KANSAS CITY, Mo. — The only U.S. athlete ever to win a medal at the Olympics in racewalking since 1920 is a Fort Osage graduate and internationally renowned sculptor.
Larry Young was born in February 1943 in Independence and set a school record in the mile as a senior 1961 at Fort Osage.
He joined the U.S. Navy after high school — where he learned to cast bronze for ship repairs, a skill that led to his career as an acclaimed sculptor — and initially settled in the Los Angeles area, where he discovered the sport of racewalking.
It involves walking fast, while maintaining a straight support leg and foot contact with the ground at all times.
Little did he know that racewalking would lead to Olympic glory, but Young won bronze medals at the 1968 Mexico City Games and the 1972 Munich Games in the 50-kilometer racewalk — the longest track and field event in the Olympics, a distance of more than 31 miles.
Young also finished 10th in the 20-kilometer racewalk at the 1972 Olympics.
Additionally, he won two gold medals at the Pan American Games in the 50-kilometer racewalk (1967, 1971) and a bronze in the 20-kilometer (1975).
Young won 30 U.S. racewalking championships overall, including all eight U.S. national championships at 50 kilometers that he entered.
He won eight different national racewalking titles at distances from 2 to 100 miles in 1972 and set U.S. records in the 50-kilometer and 100-mile events during his career.
Young was injured in 1976 but still finished fourth in the 20-kilometer racewalk at the U.S. Olympic Trials. There was no 50-kilometer race that Olympic year.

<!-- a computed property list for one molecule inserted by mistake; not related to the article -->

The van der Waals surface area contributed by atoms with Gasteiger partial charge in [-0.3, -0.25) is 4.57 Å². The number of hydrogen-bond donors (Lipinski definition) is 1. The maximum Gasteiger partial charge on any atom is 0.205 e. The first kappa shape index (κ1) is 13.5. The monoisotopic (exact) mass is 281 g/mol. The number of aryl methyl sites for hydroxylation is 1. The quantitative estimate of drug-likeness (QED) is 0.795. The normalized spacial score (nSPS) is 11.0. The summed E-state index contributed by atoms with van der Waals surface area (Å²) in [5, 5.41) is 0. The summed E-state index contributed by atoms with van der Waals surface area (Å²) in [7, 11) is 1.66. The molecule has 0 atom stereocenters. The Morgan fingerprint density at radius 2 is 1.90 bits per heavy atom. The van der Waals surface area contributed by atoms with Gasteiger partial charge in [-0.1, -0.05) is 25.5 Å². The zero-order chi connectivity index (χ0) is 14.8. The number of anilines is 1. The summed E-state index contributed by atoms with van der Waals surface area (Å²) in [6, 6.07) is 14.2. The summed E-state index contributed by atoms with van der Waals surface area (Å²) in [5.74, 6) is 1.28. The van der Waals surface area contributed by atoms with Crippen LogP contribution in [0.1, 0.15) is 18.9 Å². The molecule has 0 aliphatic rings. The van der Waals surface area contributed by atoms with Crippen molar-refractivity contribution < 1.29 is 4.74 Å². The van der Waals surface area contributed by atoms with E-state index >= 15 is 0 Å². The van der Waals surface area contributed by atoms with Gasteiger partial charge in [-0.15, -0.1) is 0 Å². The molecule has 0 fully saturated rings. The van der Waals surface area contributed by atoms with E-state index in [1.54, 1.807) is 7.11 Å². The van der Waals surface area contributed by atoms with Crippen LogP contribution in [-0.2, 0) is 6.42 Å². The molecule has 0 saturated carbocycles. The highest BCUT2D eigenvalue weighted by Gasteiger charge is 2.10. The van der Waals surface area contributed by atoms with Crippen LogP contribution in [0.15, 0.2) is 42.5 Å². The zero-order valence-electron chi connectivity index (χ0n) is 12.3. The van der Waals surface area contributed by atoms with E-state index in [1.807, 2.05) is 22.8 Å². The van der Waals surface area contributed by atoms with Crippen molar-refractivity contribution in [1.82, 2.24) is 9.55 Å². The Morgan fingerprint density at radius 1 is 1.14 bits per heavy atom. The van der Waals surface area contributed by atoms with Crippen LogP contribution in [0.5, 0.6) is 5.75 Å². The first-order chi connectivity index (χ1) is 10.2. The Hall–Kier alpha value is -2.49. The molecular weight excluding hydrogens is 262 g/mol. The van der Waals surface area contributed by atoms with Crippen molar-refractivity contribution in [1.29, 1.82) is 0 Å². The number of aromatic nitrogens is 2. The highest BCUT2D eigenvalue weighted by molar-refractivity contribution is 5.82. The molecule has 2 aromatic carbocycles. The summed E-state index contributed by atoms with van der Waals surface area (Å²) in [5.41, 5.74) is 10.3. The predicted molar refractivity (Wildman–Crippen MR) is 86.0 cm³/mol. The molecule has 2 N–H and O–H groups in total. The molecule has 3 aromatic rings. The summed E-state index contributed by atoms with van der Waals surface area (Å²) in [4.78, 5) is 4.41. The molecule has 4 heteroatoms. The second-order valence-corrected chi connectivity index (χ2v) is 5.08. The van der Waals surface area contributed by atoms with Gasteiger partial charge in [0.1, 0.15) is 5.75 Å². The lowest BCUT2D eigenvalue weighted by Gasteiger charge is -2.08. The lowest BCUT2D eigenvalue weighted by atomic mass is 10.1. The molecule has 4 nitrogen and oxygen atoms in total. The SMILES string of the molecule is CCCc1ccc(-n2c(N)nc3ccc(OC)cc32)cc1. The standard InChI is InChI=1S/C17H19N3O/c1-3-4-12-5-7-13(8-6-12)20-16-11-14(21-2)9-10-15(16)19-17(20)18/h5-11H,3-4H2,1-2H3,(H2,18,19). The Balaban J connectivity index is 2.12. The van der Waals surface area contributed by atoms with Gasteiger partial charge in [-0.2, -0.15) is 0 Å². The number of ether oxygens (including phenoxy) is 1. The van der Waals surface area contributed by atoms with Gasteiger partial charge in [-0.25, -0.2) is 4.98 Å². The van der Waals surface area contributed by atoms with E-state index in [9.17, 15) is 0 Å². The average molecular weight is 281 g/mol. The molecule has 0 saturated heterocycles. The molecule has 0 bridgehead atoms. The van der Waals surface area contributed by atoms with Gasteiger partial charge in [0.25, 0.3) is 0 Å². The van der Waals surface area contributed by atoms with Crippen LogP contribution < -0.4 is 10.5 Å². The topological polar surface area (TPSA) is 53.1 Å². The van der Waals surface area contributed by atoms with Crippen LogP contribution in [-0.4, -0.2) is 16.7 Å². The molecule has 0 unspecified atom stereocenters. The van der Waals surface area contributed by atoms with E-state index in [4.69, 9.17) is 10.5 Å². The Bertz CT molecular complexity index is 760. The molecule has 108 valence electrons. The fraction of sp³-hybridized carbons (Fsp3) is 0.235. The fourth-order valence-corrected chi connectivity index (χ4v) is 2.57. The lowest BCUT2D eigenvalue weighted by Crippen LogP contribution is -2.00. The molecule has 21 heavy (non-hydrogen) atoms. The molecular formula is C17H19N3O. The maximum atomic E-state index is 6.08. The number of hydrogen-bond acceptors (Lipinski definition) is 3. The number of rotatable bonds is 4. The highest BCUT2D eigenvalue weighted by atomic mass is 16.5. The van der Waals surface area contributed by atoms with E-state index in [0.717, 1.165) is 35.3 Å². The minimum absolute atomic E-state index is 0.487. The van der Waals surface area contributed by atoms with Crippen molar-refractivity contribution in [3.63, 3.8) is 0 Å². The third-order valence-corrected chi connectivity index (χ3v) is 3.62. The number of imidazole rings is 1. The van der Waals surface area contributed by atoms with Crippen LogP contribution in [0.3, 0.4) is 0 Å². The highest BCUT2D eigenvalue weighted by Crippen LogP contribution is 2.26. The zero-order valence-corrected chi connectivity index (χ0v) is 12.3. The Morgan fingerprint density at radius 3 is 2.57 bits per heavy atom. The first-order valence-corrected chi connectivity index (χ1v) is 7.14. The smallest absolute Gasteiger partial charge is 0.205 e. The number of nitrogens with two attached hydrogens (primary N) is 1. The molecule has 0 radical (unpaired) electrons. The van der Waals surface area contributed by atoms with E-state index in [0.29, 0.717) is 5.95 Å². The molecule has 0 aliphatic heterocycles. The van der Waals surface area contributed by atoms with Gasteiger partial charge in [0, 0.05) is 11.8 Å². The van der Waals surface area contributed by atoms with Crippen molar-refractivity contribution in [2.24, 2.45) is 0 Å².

He did not compete at the 1980 Olympic Trials because of the U.S. boycott.
During his Olympic career, Young enrolled at Columbia (Missouri) College, where he received the only full-ride scholarship for racewalking in the U.S. and studied sculpture.
He has placed more than 50 outdoor sculptures nationally and abroad, including several in New York and Los Angeles as well as installations in Japan and Australia.
After college and a two-year sculpture study abroad in Italy, Young and his wife, Candace, settled in the Columbia area, where he operates his own foundry and creates his sculptures.
Young is a featured artist and charter member of Art of the Olympians, which was created by Al Oerter.
Young was inducted into the U.S. Track and Field Hall of Fame in 2002 and the Missouri Sports Hall of Fame in 2015.
The Kansas City region has a deep, rich history with respect to the Olympic Games. As the 2020 Tokyo Olympic Games approach with the Opening Ceremony scheduled for July 23, we will profile an athlete with ties to Kansas City, Missouri or Kansas each day.
41 Action News and KSHB.com is your home of the Tokyo Olympics. Follow our coverage at kshb.com/sports/olympics and check out our complete list of 100 Kansas City-area Olympians as it is revealed.